|Sony VAIO NR (Core 2 Duo T5250 @ 1.5GHz)||58.233s|
|Toshiba Tecra A9 (Core 2 Duo T7500 @ 2.2GHz)||38.343s|
|Toshiba Tecra M9 (Core 2 Duo T7500 @ 2.2GHz)||37.299s|
|HP Compaq 6910p (Core 2 Duo T7300 @ 2GHz)||40.965s|
|Sony VAIO TZ (Core 2 Duo U7600 @ 1.20GHz)||76.240s|
|Zepto 6024W (Core 2 Duo T7300 @ 2GHz)||42.385s|
|Lenovo T61 (Core 2 Duo T7500 @ 2.2GHz)||37.705s|
|Alienware M5750 (Core 2 Duo T7600 @ 2.33GHz)||38.327s|
|Hewlett Packard DV6000z (Turion X2 TL-60 @ 2.0GHz)||38.720s|
|Samsung Q70 (Core 2 Duo T7300 @ 2.0GHz)||42.218s|
|Acer Travelmate 8204WLMi (Core Duo T2500 @ 2.0GHz)||42.947s|
|Samsung X60plus (Core 2 Duo T7200 @ 2.0GHz)||44.922s|
|Zepto Znote 6224W (Core 2 Duo T7300 @ 2.0GHz)||45.788s|
|Samsung Q35 (Core 2 Duo T5600 @ 1.83GHz)||46.274s|
|Samsung R20 (Core Duo T2250 @ 1.73GHz)||47.563s|
|Dell Inspiron 2650 (Pentium 4 Mobile 1.6GHz)||231.714s|
PCMark05 comparison results:
|Toshiba M205 (1.5GHz Intel Core 2 Duo T5250, Intel X3100)||3,356 PCMarks|
|Sony VAIO NR (1.5GHz Intel Core 2 Duo T5250, Intel X3100)||3,283 PCMarks|
|Sony VAIO CR (1.8GHz Intel Core 2 Duo T7100, Intel X3100)||3,612 PCMarks|
|Lenovo ThinkPad X61 (2.0GHz Intel Core 2 Duo T7300, Intel X3100)||4,153 PCMarks|
|Lenovo 3000 V200 (2.0GHz Intel Core 2 Duo T7300, Intel X3100)||3,987 PCMarks|
|Lenovo T60 Widescreen (2.0GHz Intel T7200, ATI X1400 128MB)||4,189 PCMarks|
|HP dv6000t (2.16GHz Intel T7400, NVIDA GeForce Go 7400)||4,234 PCMarks|
|Fujitsu N6410 (1.66GHz Core Duo, ATI X1400)||3,487 PCMarks|
|Alienware M7700 (AMD Athlon FX-60, Nvidia Go 7800GTX)||5,597 PCMarks|
|Sony Vaio SZ-110B in Speed Mode (Using Nvidia GeForce Go 7400)||3,637 PCMarks|
|Asus V6J (1.86GHz Core Duo T2400, Nvidia Go 7400)||3,646 PCMarks|
3DMark06 comparison results:
|Toshiba M205 (1.5GHz Intel Core 2 Duo T5250, Intel X3100)||505 3DMarks|
|Sony VAIO NR (1.5GHz Intel Core 2 Duo T5250, Intel X3100)||504 3DMarks|
|Toshiba Tecra A9 (2.20GHz Core 2 Duo T7500, NVIDIA Quadro NVS 130M 256MB)||932 3DMarks|
|Toshiba Tecra M9 (2.20GHz Core 2 Duo T7500, NVIDIA Quadro NVS 130M 128MB)||1,115 3DMarks|
|Sony VAIO TZ (1.20GHz Core 2 Duo U7600, Intel GMA 950)||122 3DMarks|
|LG R500 (2.0GHz Intel Core 2 Duo T7300, NVIDIA GeForce 8600M GS 256MB)||2,776 3DMarks|
|HP dv2500t (2.0GHz Intel Core 2 Duo T7300, NVIDIA GeForce Go 8400M GS 128MB)||1,055 3DMarks|
|Dell Inspiron 1420 (2.2GHz Intel Core 2 Duo T7500, NVIDIA GeForce Go 8400M GS 128MB)||1,329 3DMarks|
|Sony VAIO FZ (2.0GHz Intel Core 2 Duo T7300, Intel X3100)||532 3DMarks|
|Dell XPS M1330 (2.0GHz Intel Core 2 Duo T7300, NVIDIA GeForce Go 8400M GS 128MB)||1,408 3DMarks|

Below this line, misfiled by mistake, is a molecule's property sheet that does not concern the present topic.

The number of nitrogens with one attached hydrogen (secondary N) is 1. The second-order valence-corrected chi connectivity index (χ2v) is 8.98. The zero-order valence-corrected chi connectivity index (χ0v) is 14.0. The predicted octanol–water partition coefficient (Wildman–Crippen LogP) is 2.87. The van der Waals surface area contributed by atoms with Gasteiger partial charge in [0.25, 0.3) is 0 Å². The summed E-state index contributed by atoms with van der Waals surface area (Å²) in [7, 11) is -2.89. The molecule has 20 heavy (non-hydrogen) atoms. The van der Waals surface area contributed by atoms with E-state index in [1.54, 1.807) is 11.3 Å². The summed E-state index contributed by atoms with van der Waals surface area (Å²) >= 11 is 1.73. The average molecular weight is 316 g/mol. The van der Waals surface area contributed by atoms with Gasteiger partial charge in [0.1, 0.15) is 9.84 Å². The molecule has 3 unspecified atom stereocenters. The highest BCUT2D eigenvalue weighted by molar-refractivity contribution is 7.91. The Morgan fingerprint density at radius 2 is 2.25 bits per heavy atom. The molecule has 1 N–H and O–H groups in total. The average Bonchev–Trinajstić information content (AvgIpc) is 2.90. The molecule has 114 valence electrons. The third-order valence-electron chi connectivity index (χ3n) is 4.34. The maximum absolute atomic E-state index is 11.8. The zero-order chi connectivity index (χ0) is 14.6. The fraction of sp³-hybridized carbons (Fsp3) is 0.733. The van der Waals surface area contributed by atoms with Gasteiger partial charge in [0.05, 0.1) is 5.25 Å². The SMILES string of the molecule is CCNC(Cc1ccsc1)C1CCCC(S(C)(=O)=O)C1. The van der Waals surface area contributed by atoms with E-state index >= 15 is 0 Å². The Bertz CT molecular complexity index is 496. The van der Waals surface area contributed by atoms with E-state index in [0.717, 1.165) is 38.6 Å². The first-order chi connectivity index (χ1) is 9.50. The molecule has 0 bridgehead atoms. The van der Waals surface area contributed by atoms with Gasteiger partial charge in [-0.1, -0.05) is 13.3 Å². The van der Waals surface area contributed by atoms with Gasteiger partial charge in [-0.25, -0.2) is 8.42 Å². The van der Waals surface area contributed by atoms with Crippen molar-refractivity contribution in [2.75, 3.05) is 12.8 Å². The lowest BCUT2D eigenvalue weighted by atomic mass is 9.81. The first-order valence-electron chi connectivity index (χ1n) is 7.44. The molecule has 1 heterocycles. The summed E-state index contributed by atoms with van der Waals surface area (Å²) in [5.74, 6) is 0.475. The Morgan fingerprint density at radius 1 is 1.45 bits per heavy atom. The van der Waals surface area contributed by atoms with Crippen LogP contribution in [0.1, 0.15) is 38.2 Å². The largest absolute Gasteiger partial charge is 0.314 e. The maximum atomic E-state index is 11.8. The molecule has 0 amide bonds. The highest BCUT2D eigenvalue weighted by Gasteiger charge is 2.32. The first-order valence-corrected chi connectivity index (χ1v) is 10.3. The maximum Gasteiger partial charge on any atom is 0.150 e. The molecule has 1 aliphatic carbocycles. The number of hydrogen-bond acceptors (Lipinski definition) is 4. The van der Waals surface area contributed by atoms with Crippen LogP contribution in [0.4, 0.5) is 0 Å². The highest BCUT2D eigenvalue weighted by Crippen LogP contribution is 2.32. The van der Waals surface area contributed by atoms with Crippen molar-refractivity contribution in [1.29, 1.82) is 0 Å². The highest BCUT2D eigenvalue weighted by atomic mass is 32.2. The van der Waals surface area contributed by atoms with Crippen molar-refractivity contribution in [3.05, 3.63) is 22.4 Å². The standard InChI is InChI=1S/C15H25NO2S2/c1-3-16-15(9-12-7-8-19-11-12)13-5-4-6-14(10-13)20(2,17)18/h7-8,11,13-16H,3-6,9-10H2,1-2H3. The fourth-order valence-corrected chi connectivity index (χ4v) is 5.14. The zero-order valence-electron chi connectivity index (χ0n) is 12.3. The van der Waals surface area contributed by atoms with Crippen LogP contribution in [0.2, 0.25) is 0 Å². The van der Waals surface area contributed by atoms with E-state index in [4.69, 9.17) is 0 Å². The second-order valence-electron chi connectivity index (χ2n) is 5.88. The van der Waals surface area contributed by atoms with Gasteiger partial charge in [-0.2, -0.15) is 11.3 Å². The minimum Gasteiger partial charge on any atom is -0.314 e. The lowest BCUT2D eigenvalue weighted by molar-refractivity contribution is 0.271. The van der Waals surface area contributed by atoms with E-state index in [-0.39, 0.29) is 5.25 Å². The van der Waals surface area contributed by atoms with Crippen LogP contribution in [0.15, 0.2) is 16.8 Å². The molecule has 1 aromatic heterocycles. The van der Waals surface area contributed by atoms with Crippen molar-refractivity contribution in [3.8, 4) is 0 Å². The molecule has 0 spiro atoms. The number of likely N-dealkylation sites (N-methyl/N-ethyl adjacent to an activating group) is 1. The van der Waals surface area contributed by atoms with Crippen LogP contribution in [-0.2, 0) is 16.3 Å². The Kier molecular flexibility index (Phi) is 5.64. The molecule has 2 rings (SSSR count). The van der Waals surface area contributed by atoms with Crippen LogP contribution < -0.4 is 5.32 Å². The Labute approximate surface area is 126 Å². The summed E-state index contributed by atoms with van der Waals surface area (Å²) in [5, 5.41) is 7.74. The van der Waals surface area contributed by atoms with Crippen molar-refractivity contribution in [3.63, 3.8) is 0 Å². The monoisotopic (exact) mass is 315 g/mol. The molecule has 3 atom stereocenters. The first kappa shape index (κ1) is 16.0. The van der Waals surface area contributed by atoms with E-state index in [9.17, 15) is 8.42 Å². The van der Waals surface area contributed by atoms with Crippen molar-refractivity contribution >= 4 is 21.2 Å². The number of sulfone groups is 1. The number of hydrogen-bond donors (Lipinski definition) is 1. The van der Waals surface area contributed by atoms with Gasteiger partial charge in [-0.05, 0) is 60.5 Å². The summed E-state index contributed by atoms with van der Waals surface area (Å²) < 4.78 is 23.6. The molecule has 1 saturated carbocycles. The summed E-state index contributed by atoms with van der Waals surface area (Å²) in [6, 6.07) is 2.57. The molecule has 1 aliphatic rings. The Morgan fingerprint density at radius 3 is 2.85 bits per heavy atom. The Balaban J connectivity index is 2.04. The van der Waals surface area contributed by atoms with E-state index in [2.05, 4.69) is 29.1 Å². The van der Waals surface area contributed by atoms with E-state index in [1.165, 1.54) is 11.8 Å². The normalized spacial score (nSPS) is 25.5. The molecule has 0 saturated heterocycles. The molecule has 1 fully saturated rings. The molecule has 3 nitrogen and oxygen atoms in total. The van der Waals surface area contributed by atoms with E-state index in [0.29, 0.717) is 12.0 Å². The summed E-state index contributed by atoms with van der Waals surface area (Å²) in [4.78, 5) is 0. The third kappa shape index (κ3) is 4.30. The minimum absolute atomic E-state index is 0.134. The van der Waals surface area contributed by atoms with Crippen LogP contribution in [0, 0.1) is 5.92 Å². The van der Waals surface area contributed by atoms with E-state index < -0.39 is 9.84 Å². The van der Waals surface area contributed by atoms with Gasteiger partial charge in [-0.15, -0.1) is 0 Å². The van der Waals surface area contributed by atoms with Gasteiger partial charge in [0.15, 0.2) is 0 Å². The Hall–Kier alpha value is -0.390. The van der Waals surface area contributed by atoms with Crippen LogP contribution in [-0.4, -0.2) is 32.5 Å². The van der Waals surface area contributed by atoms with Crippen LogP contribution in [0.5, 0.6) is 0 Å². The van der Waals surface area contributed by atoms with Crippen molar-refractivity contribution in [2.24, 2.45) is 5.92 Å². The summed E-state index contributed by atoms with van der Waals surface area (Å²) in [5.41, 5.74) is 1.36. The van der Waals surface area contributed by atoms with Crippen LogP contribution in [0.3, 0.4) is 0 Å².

|Samsung Q70 (2.0GHz Core 2 Duo T7300 and nVidia 8400M G GPU)||1,069 3DMarks|
|Asus F3sv-A1 (Core 2 Duo T7300 2.0GHz, Nvidia 8600M GS 256MB)||2,344 3DMarks|
|Alienware Area 51 m5550 (2.33GHz Core 2 Duo, nVidia GeForce Go 7600 256MB||2,183 3DMarks|
|Fujitsu Siemens Amilo Xi 1526 (1.66 Core Duo, nVidia 7600Go 256 MB)||2,144 3DMarks|
|Samsung X60plus (2.0GHz Core 2 Duo T7200, ATI X1700 256MB)||1,831 3DMarks|
|Asus A6J (1.83GHz Core Duo, ATI X1600 128MB)||1,819 3DMarks|
|HP dv6000t (2.16 GHz Intel T7400, NVIDA GeForce Go 7400)||827 3DMarks|
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The display panel itself is a 14.1" glossy screen with WXGA resolution (1280×800). There were absolutely no problems with the screen on our review unit: the refresh rate seems excellent when videos or games with fast motion are displayed and there are no stuck pixels. As is common with glossy screens, colors and contrast are quite good and both images and video "pop" off the screen. Brightness is quite impressive, though not quite as bright as some of the newer screens with LED backlights. When set to maximum brightness the screen is bright enough to cause some people to squint in a dark room.
Horizontal viewing angles are better than average. Colors are good and the backlight brightness remains even across the screen while viewing at extreme horizontal angles. There is some minor color inversion when you view the screen from sharp vertical angles (such as standing above the notebook or looking up at the screen from the floor. Of course, as with any glossy screen reflection from room lights can become a problem … depending on the room and the lights.
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Keyboard, Touchpad and Other Input Buttons
The keyboard on the M205 is a mixed bag. On one hand the keys have a good texture with excellent cushion and travel. The keys are very silent in operation and there are dedicated page up and page down keys (nice to have on a compact keyboard). That said, there is a significant degree of keyboard flex across the board. The flex seems most severe around the J, K, U, and I keys. While keyboard flex isn’t the end of the world, we’ve seen better keyboards on cheaper notebooks.
The M205 includes six dedicated media buttons located above the keyboard. The media buttons include an Internet button to launch the default browser and CD/DVD control buttons (Play/Pause, Stop, Prev Track, and Next Track). While we’re glad to see these media buttons it would have been nice to have LED backlights so it would be easier to see the buttons when playing DVDs in a dark room.